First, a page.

CR urges families to stop using inclined sleepers immediately; calls on CPSC to set strong rules for infant sleep products and secure recalls for all inclined sleepers
WASHINGTON—An ongoing Consumer Reports investigation into infant sleep safety has now found at least 19 additional infant fatalities linked to inclined sleepers, specifically the Fisher-Price Rock ‘n Play. CR’s reporting is based on its analysis of lawsuits, government records, and interviews with parents. These 19 additional deaths occurred before the recall of the Rock ‘n Play sleeper, as announced by the Consumer Product Safety Commission (CPSC) in April 2019, but currently are not included in the agency’s count of 73 deaths tied to the sleepers. With the additional deaths, the number of infant fatalities rises to 92.
“These new findings are stunning and devastating. In less than a year, the number of reported infant deaths linked to inclined sleepers has tripled. The CPSC must act now to finalize its safety rule for infant sleep products and protect babies from these dangerous products,” said Oriene Shin, policy counsel for home and product safety at Consumer Reports. “Manufacturers and retailers have had every opportunity to keep babies safe voluntarily, but some of them have failed to do so. Parents and caregivers need a strong rule now that will eliminate inclined sleepers and protect infants from hazardous sleep products in the future.”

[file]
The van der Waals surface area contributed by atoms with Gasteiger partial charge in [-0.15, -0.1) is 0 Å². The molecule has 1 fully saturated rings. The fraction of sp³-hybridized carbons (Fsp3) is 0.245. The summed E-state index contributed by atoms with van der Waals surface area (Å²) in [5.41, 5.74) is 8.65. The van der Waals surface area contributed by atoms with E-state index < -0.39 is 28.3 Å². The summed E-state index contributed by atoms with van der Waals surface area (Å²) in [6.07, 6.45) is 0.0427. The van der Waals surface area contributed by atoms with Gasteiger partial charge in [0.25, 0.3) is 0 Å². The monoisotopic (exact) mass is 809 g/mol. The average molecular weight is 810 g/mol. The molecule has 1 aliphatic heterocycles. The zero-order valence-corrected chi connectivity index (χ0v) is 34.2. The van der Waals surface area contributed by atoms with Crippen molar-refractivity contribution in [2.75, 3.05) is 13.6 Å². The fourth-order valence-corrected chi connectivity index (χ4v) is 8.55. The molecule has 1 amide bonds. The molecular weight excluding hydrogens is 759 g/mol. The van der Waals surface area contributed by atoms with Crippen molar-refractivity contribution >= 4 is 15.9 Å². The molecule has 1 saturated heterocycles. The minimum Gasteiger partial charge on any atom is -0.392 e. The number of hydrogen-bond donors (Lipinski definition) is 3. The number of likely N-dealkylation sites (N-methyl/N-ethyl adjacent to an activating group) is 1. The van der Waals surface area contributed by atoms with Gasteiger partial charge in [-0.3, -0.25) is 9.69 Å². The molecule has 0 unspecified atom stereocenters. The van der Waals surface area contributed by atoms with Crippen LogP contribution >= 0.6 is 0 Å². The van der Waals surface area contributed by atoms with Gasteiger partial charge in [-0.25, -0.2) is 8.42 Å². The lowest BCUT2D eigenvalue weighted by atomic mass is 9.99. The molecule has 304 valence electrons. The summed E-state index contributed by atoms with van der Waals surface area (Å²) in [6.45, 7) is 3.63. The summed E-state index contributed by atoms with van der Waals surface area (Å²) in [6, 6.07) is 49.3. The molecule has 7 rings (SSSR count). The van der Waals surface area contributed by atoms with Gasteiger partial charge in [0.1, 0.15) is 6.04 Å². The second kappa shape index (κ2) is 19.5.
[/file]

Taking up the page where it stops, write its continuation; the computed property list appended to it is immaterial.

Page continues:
CR continues to urge the CPSC to aggressively seek recalls of all infant inclined sleep products and to quickly finalize a strong safety rule for infant sleep products that would limit sleepers to a back incline of 10 degrees or less—angles that medical experts consider safe for sleep. In late February, Consumer Reports submitted formal comments and a petition with signatures from 22,650 people in support of the agency’s proposed rule.
Consumer Reports first reported in April 2019 that there were dozens of infant deaths associated with inclined sleepers. Since that time, manufacturers have recalled more than five million of the products, Congress has advanced a CR-endorsed bill to prohibit them, and some retailers have removed all inclined sleep products from their store shelves and online stores. Despite these developments, infant inclined sleep products remain for sale and in homes.
Consumer Reports urges anyone with an inclined sleep product or accessory to immediately stop using it. American Academy of Pediatrics safe sleep recommendations say that babies should be placed alone to bed on a firm, flat surface in their own space, with no extra bedding. All infant inclined sleep products and accessories conflict with that advice.
Contact: David Butler, firstname.lastname@example.org, 202-579-7935
Note: With the continued spread of the coronavirus disease (COVID-19), Consumer Reports is working to give consumers the latest information and CR advice related to the pandemic.
Consumer Reports is an independent, nonprofit membership organization that works side by side with consumers to create a fairer, safer, and healthier world. For 80 years, CR has provided evidence-based product testing and ratings, rigorous research, hard-hitting investigative journalism, public education, and steadfast policy action on behalf of consumers’ interests. Unconstrained by advertising or other commercial influences, CR has exposed landmark public health and safety issues and strives to be a catalyst for pro-consumer changes in the marketplace. From championing responsible auto safety standards, to winning food and water protections, to enhancing healthcare quality, to fighting back against predatory lenders in the financial markets, Consumer Reports has always been on the front lines, raising the voices of consumers.